Oksana Mikheyeva is a historian and lecturer from Donetsk with significant experience in the research of her region, also as a sociologist. She was forced to move to Lviv because it was dangerous for pro-Ukrainian people to remain in Donetsk, even if they were not actively involved in political or military activity. The Ukrainian Week speaks to Ms. Mikheyeva about the humanitarian future of the region.
U.W.: What needs to be done to “cure the Donbas” in the sense of humanitarian policy? How and by what means can the brains of those zombified by the “vatnik” ideology be saved?
The concept of curing is a little premature. First of all, these people should find themselves on territory controlled by Ukraine. When it comes to prospects, then first and foremost, I would like to propose we move away from such terms as “sick Donbas”, populated by “zombified vatniks” who must be “cured”. Unfortunately, in recent times, Ukrainian society has created a whole range of offensive branding for people. Beginning to work with people who have long been fed with specifically designed information by labelling them defeats the purpose. The population of territories that have now turned into a war zone is clearly not as uniform and unanimous as seen in the mass media that focus on the most scandalous images of vatniks. Stigmatisation provokes negative feelings in everyone: those who do and don’t support the concept of the Donetsk People’s Republic, the DNR.
Using the concept of the “sick Donbas”, we stay within the paradigm of geographic differences. Meanwhile, these differences have long been a result of the potential of consumers to think critically rather than of access to information. Access to the Internet, for example, is not a guarantee that a person will choose controversial texts in pursuit of the truth. Readers tend to collect ideologically close messages in the diverse flow of information and reject those that are not. Eventually, they remain in their own paradigm even if they contact with the full flow of information. When society polarizes and forces everyone to demonstrate their position, and in a situation where subtones began to fade out completely, I saw the image of a matrix – Russophile or Ukrainophile, a kind of periodic table with strict hierarch of elements. Any information that does not fit into this system is simply rejected, not even as an oppositional one, but as one that is, in principle, impossible, absurd, etc. I think it is very important to research how firm systems of worldview are constructed, why they turn out so monolithic and inflexible, and some information is acceptable while other is blocked out entirely in them.
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As far as changes are concerned, I feel that the most reliable means to save fellow countrymen – not just in the Donbas, but in Ukraine as a whole – is to gradually withdraw them from a media coma. I’m not talking about “armed people” and supporters of terrorists now. It is necessary to talk with regular citizens, gradually appealing to their rationality, not as if they are sick. At the same time, it is best to talk directly, face-to-face. Reasonably and convincingly. We should not forget that under current conditions, the average resident of Ukraine, oversaturated with emotionally charged information, is choking on its volume, and in truth, continues to be in an information vacuum, because at the moment, he or she can neither understand what is happening (the war has not been declared officially but it is happening and taking lives), nor what awaits us in the future. In this sense, I think that a well thought-out, realistic and publicly announced programme for the future development of the Donbas could become an extremely effective means of “treatment”.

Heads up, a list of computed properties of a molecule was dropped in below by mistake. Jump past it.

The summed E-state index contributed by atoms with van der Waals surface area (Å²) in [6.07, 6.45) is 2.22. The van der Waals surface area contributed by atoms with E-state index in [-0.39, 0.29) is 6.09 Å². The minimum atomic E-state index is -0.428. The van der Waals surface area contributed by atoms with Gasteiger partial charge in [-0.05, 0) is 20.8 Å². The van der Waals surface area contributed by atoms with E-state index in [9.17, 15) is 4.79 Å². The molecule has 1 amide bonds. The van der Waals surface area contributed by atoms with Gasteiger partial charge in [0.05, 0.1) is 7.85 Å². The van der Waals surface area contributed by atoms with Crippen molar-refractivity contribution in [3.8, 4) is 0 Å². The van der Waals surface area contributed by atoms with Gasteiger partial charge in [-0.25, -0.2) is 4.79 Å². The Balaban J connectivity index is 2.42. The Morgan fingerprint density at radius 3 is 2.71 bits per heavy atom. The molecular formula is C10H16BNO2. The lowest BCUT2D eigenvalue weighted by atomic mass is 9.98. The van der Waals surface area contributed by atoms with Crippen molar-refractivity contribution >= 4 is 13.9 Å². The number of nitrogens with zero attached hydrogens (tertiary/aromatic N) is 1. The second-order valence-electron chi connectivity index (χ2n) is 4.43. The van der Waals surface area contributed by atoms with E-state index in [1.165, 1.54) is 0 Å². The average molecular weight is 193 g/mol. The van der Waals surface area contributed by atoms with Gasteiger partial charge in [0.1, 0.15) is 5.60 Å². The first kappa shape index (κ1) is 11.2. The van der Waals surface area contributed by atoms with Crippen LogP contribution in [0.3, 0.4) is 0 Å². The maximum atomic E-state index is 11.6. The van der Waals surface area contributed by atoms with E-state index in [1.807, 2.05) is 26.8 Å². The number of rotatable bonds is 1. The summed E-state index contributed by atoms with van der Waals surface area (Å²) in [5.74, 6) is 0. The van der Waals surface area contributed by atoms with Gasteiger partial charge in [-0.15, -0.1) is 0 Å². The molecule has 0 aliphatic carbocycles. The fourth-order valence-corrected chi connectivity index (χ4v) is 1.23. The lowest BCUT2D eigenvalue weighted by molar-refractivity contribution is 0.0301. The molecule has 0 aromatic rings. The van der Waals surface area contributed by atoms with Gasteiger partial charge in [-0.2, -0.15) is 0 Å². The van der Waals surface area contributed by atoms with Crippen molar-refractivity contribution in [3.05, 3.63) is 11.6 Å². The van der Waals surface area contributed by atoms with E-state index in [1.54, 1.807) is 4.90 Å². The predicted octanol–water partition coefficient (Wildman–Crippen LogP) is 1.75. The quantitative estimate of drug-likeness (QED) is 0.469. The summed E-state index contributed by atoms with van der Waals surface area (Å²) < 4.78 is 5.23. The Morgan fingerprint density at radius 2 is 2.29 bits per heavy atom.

U.W.: What should the education policy be at all levels, from school pupils to college students? What teaching methods can be used to instill patriotism and avoid the most conflicting subjects?
I think that we’ve reached a stage where we cannot avoid them. If there is no dialogue on the level of society, if we do not help people to find their historical memory in the overall vision of the past, we shall remain doomed to manipulation of our consciousness through distortion of facts that occurred in the past socially significant events. I won’t say that nothing has been done as regards this in Ukraine, but a lot has yet to be done. At the same time, intense pressure in education, particularly in high school, should not be permitted because it will no longer be high school.
U.W.: Where can lecturers be found, given that teachers in the Donbas are often unreliable (many cases are known when teachers in schools and high schools promoted separatist, anti-Ukrainian, anti-American and anti-European ideas – Ed.)? Particularly in higher education institutions, some of whom have become true sources of separatism, such as your own Donetsk National University. Is it worth conducting lustration in this sphere, and if so, how?
From my experience of studying Soviet society and especially its system of repressive bodies, for me, the notion of “unreliability” and “source of separatism” are terrifying, because this is the rhetoric of a society, which chooses repressions as the main means of forming patriotism and, God forbid, unanimity. I was a student in the late 1980s and early 1990s. The Soviet Union collapsed and independent Ukraine was born before my eyes. Of course, the challenges of that time also significantly impacted teaching at higher education institutions. And I consider my clear advantage to be the fact that my mentors were people who had different views: from those who did not show any particular reaction to events, to those who were critical of the innovations or, on the contrary, those who welcomed them gladly and saw the opportunity to speak on forbidden subjects and study the “blank spots of history” as a breath of fresh air. Something important that I gained, was the awareness that such diversity in the interpretation of events was practically possible, and with time, also the understanding of the fact that the thoughts and conclusions of lecturers, which were seen as being funny and antiquated from the point of view of young revolutionary-minded people, now seem more worthy of attention, taking the current times and experience into account.